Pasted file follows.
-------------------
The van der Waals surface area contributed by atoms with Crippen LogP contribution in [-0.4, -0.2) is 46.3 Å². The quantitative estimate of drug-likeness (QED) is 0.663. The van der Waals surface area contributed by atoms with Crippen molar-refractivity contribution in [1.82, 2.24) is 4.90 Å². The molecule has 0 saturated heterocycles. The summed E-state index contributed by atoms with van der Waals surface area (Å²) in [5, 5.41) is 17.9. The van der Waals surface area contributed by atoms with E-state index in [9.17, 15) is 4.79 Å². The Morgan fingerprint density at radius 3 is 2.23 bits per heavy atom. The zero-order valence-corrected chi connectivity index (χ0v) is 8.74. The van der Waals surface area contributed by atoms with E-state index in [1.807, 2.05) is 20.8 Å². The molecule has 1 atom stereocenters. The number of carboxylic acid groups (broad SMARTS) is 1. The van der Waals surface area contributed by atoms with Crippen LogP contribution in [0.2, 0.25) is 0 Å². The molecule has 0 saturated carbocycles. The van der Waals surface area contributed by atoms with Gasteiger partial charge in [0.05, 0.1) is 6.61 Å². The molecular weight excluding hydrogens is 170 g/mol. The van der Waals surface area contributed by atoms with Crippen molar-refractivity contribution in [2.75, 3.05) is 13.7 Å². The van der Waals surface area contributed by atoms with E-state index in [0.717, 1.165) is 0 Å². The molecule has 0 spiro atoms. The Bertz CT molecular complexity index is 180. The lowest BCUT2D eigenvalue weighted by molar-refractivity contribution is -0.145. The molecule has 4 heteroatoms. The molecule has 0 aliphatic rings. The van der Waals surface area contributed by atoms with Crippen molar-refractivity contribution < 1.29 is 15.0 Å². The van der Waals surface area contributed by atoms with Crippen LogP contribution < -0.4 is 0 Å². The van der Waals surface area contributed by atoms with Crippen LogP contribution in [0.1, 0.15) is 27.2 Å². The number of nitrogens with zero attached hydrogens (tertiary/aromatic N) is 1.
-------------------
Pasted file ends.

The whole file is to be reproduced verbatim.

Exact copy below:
The van der Waals surface area contributed by atoms with Crippen LogP contribution in [-0.4, -0.2) is 46.3 Å². The quantitative estimate of drug-likeness (QED) is 0.663. The van der Waals surface area contributed by atoms with Crippen molar-refractivity contribution in [1.82, 2.24) is 4.90 Å². The molecule has 0 saturated heterocycles. The summed E-state index contributed by atoms with van der Waals surface area (Å²) in [5, 5.41) is 17.9. The van der Waals surface area contributed by atoms with E-state index in [9.17, 15) is 4.79 Å². The Morgan fingerprint density at radius 3 is 2.23 bits per heavy atom. The zero-order valence-corrected chi connectivity index (χ0v) is 8.74. The van der Waals surface area contributed by atoms with E-state index in [1.807, 2.05) is 20.8 Å². The molecule has 1 atom stereocenters. The number of carboxylic acid groups (broad SMARTS) is 1. The van der Waals surface area contributed by atoms with Crippen LogP contribution in [0.2, 0.25) is 0 Å². The molecule has 0 saturated carbocycles. The van der Waals surface area contributed by atoms with Gasteiger partial charge in [0.05, 0.1) is 6.61 Å². The molecular weight excluding hydrogens is 170 g/mol. The van der Waals surface area contributed by atoms with Crippen molar-refractivity contribution in [2.75, 3.05) is 13.7 Å². The van der Waals surface area contributed by atoms with E-state index in [0.717, 1.165) is 0 Å². The molecule has 0 spiro atoms. The Bertz CT molecular complexity index is 180. The lowest BCUT2D eigenvalue weighted by molar-refractivity contribution is -0.145. The molecule has 4 heteroatoms. The molecule has 0 aliphatic rings. The van der Waals surface area contributed by atoms with Crippen molar-refractivity contribution < 1.29 is 15.0 Å². The van der Waals surface area contributed by atoms with Crippen LogP contribution < -0.4 is 0 Å². The van der Waals surface area contributed by atoms with Crippen LogP contribution in [0.1, 0.15) is 27.2 Å². The number of nitrogens with zero attached hydrogens (tertiary/aromatic N) is 1.